Minding P's and Q's About Squash and Pumpkin

Tobias Goddard was a gentleman of renown and lives in legend. He was a positive sort and quick to refute any misinformation other people might credit in their ignorance.

For example, he stood by the roadside at Greenback Corners all one afternoon disputing with a fingerboard about how many miles to Lewiston. His sort of futile logic would be great to level at these television experts who make little errors about such weighty matters as the number of stones in the Great Pyramids or the size of Napoleon's hat.

The other night, a contestant was asked what other pie is sometimes made from a squash. He said pumpkin and won $3 million, but that would have brought old Tobias Goddard right up off his Morris chair. Best of all the Tobias Goddard stories is the one about his brick count.

He had a clay pit and burned bricks, and he delivered bricks about the county with a jigger, a one-horse cart balanced on two wheels like a teeterboard. The jigger was made for hauling bricks and had no other function.

With the horse harnessed into the ''sharves,'' the jigger had to be loaded carefully to keep the balance just so. Otherwise, it would lift or weigh down, either being uncomfortable for the horse. When rightly balanced, the single horse could trot along nicely with a considerable load of bricks. And one day, Tobias Goddard was loading the jigger and his son Pritchard was helping him. Pritchard would pass up four bricks at a time, and Tobias would keep the count.

There was an oddity concerning bricks. Four bricks may be taken between the two hands and held pressed together. Simple friction holds them so none slips. You can't do it with five bricks, and three are too few for practical handling.

So Tobias stood on the jigger, at rest and suitably braced, the horse not yet attached, and he would reach over and take four bricks from Pritchard. Pritchard would stoop to pick up four more bricks, and Tobias would carefully place them on the jigger, keeping everything neat and keeping count, not only to keep the weight equally divided but to know how many bricks the customer was getting.

A terrible thing happened. Somehow everything went wrong, and suddenly the weight of the bricks got out of hand, and one end of the jigger went up and the other end went down, tipping what bricks had been loaded onto the ground and catapulting Tobias Goddard rump-over-bandbox into the adjacent clay pit, which, like all clay pits, was full of stagnant water to about 15 feet.

Pritchard could only stand and gaze at the disarranged green slime, helpless at the thought of losing his father. The jigger, lacking Tobias Goddard's weight, was returned to Position 1. And now, Tobias Goddard appeared from the clay pit, scrambled up the glutinous banking, dripping ooze, and resumed his place. ''The count,'' he said, ''was 168.''

As to whether or not you can make a pumpkin pie from a squash, the answer, no matter how much you pay the experts, is no. Besides, contrary to ''Jeopardy,'' we do not make pumpkin pies for Halloween. It is conceivable that at one time or another somebody in the New England area, the birthplace of pies, has eaten a pumpkin pie on Allhallows Eve. It is further possible that the pie he ate was purposely, inadvertently, or even deviously, manufactured from a squash.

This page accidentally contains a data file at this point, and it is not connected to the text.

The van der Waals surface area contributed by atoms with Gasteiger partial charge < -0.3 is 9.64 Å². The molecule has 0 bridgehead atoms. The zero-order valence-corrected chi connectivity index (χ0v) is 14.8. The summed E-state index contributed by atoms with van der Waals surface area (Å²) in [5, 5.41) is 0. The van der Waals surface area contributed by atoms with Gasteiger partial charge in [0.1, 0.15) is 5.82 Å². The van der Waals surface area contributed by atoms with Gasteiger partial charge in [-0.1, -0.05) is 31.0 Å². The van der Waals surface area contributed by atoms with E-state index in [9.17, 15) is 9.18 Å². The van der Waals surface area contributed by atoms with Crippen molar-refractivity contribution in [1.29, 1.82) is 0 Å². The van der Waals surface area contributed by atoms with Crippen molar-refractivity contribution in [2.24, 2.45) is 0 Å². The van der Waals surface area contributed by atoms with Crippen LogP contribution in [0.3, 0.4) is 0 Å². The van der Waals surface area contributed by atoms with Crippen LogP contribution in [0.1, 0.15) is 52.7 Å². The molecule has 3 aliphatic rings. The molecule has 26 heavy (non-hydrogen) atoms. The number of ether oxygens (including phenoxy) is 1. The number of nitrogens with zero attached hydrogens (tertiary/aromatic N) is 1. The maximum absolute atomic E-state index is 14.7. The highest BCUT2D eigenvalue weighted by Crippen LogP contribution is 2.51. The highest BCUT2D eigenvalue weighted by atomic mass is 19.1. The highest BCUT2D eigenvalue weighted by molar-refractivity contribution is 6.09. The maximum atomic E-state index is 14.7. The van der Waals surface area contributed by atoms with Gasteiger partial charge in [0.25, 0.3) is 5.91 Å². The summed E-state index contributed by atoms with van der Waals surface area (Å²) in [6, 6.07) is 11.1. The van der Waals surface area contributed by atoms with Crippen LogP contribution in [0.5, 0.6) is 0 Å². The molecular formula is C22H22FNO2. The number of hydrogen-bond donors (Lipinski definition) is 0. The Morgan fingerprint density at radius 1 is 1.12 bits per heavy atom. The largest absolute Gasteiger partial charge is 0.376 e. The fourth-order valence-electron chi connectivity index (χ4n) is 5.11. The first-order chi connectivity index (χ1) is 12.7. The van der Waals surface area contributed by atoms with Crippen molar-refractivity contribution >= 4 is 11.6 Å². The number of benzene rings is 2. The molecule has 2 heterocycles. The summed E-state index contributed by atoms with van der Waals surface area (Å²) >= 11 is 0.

But this was not because pie is sacred to Halloween. Pie is any-time fare. And it is true that the presidential special train backed one evening, all the way from Chicago to Washington, to get the apple pie that had been forgotten -- the pie for Calvin Coolidge's breakfast. Trouble was thereby averted, as everybody knew that when Calvin missed his pie he wouldn't make a characteristic Vermont remark all day.

Tobias Goddard would point out that when we make a pumpkin pie from squash, we get a squash pie, which is the same things as a pumpkin pie but different. The way to tell them apart is by the stems. The stem on a pumpkin is brittle, hard, bony. The stem on a squash will be soft.

An easy test is made with a jackknife blade. If there is penetration, it's a squash pie. If the knife blade curls up and snaps apart, it's a pumpkin. Either one (or both) is a statutory essential at a New England Thanksgiving dinner. Also at any New England public supper except on Halloween.

Both squashes and pumpkins make good squash and pumpkin pies, but that's not the point. You don't make one form the other. Many's the time the pumpkin and squash pies have been mixed up on the pie table at a Grange supper, and the pie chairman would cut them in wedges one after the other and nobody knew which he was getting.

The waitress would say, ''Poonka or squash?'' and then set either her left-hand or right-hand piece in front of you.

If you asked, ''Is this pumpkin?'' she'd say, ''Didn't you want pumpkin?''

If you didn't want pumpkin, she'd swap for the other piece and say, ''The customer is always right!''

I believe rigidly in the steadfast integrity of the Yankee woman, and I believe dispensing pumpkin and squash pie accurately from the same pie plate without a single instance of duplicity and guile is a point in her favor. Ask her for pumpkin and you always get one or the other.

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